West Virginia brings gun law to campus despite student alert

CHARLESTON, W.Va. (AP) – West Virginia lawmakers on Wednesday voted to introduce legislation that would allow people with concealed carry permits to bring firearms onto campuses of state colleges and universities, despite overwhelming opposition from frustrated students who came to the Capitol to testify against.

Some college students traveled for hours to Charleston to oppose the bill at a public hearing by the House Judiciary Committee, which was held before lawmakers voted to bring the proposal to the full House of Representatives. The law passed the Senate last month and was publicly opposed by leaders at the state’s largest universities.

The bill came just two days after a shooting at Michigan State University hundreds of miles away that killed three people and wounded five others. Tragedy loomed over the West Virginia Capitol as lawmakers gathered to listen to the public hearing.

Marshall University student E.T. Bowen said students were already “so scared on campus.”

“We don’t need more guns to make this worse. This bill is like throwing kerosene into wildfire and it’s appalling that we have to even say that while there’s still blood on the ground in the state of Michigan,” Bowen said.

Bowen told lawmakers the students would not forget “how recklessly you have all neglected our safety and well-being in favor of profit and political gain.”

About 40 people — many of them students or faculty members — came to speak at the hearing against the proposal that would allow those with a license to carry a concealed handgun or revolver to bring the weapon on campus. The two people speaking in support represented both organizations working for gun owners’ rights.

READ :  College international programs, ravaged by COVID, show signs of a return

The bill strictly prohibits the open carrying of a firearm on a college or university campus and allows colleges to implement exceptions. It also bans people from bringing guns into areas with a capacity of more than 1,000 spectators — for example, stadiums for soccer games — or into day care centers on campus.

Similar laws have already been passed in 11 other states, including Arkansas, Colorado, Georgia, Idaho, Kansas and Oregon.

Before speaking out against the bill, Dr. Jim McJunkin, a physician who represents the state chapter of the American Academy of Pediatrics, said his thoughts are with the victims of the state of Michigan and their families. He expressed concern that having access to firearms on campus could increase students’ risk of suicide.

Bella Mitchell, a senior at West Virginia University and a member of the Student Government Association, said the prospect of allowing guns on campus “encourages an environment of distrust, insecurity and fear.”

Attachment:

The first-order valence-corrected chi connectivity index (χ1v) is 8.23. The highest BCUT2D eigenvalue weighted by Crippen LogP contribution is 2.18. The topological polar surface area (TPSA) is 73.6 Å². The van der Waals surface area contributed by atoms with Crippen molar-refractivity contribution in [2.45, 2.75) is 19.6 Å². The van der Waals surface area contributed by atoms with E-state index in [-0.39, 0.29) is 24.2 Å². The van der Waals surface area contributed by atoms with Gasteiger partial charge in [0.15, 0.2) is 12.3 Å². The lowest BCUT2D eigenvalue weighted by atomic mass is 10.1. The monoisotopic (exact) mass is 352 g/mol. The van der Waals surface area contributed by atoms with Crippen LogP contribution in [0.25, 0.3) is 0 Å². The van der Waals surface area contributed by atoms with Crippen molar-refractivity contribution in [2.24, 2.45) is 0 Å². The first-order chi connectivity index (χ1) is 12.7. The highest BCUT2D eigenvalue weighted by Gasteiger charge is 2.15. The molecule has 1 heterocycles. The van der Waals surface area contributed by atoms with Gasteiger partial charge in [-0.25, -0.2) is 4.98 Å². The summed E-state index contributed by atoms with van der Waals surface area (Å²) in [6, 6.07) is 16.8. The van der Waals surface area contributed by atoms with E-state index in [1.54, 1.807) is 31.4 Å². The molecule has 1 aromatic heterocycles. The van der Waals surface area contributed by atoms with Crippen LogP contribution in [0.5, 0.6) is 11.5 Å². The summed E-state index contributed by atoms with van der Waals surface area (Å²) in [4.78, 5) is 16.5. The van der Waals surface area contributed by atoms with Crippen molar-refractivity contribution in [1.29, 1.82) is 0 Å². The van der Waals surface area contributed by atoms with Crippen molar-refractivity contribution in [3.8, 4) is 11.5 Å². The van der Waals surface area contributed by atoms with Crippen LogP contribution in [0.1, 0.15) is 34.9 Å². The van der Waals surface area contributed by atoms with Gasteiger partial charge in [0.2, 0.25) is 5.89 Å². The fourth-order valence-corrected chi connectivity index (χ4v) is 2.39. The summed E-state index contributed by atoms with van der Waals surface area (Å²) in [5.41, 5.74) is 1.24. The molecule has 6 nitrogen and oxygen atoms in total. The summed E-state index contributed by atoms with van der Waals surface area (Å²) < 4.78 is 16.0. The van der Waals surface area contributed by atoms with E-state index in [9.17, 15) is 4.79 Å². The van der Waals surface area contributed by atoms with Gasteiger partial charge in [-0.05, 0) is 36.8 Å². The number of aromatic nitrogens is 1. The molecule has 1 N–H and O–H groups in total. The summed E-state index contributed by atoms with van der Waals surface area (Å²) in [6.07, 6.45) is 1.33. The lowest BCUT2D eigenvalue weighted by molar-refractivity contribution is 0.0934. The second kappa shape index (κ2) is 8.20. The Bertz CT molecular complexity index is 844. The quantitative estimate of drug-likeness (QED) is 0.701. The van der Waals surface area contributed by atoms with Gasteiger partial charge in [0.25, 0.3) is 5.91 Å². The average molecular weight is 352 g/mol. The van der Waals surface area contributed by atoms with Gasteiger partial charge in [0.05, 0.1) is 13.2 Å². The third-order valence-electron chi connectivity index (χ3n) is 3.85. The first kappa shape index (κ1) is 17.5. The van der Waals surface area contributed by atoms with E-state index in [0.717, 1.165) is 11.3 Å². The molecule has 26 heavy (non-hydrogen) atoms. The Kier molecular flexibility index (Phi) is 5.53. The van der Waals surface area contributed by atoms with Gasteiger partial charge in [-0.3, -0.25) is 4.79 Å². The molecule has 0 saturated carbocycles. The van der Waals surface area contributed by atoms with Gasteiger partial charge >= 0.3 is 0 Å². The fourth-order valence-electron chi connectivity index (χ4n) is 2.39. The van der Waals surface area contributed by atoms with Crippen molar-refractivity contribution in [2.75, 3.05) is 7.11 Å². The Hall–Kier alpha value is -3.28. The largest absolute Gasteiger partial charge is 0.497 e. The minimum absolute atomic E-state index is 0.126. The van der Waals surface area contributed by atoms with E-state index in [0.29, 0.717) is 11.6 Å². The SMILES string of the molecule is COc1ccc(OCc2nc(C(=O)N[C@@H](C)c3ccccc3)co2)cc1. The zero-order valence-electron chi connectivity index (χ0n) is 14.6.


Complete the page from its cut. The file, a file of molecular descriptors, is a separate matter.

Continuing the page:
“We feel like it’s completely unnecessary,” she said.

Keeley Wildman read a statement for her sister, who was a freshman at Philip Barbour High School in the small town of Philippi, West Virginia, where a 14-year-old boy, armed with a handgun, took a teacher and several classmates hostage in 2015 .

She described seeing police surrounding the school and hiding in a closet with strangers when they received texts and calls from family members.

“In the years that followed, which were to be the best years of my life, I never felt safe in school,” Wildman said, wiping tears from her eyes once as she read her sister’s account. “I experienced panic attacks, nightmares, and increased anxiety.”

READ :  GIVING - Naples Florida Weekly

But supporters of the law said they were also worried about gun violence on campus, and they believe allowing people with concealed carry permits to carry guns would help.

Art Thomm, a lobbyist for the National Rifle Association, told lawmakers the Michigan state shooting is precisely the reason people with concealed carry permits are allowed to have guns on campus. The Michigan shooting was committed in an area where guns are not allowed, by a person unaffiliated with the university who illegally acquired the gun, he said.

“Our loved ones deserve the right to defend themselves against a fatal attack in a gun-free zone without having to choose between work, education or their lives,” he said.

Before voting to pass the bill, Republican supporter Del. Mike Honaker on his experience as a former Virginia police officer responding to the 2007 Virginia Tech shooting. Along with two other officers, the Marine Corps veteran was responsible for sending half of the death notices to the 32 families who lost loved ones.

“I know we have to be careful on this issue,” he said. “But there is no way I, as someone who has experienced this and seen this with my own eyes, can forbid another free, law-abiding American citizen to carry a firearm and retain the ability and ability to defend yourself or others, God forbid.” that they will ever be able to do so.”

The bill would allow exceptions in rooms where a disciplinary process is being conducted against students or staff and says guns can be restricted in specially designated areas where patient care or psychological counseling is offered.

READ :  Peninsula College approves an honorary doctorate for a former student

Schools would be allowed to regulate firearms in residence halls but not in public areas, including lounges, dining areas and study areas. The bill requires that colleges and universities either provide a secure location for storing a handgun or revolver in at least one on-campus dorm room — or provide safes in dorm rooms, which may incur a fee.

Copyright 2023 The Associated Press. All rights reserved. This material may not be published, broadcast, transcribed or redistributed without permission.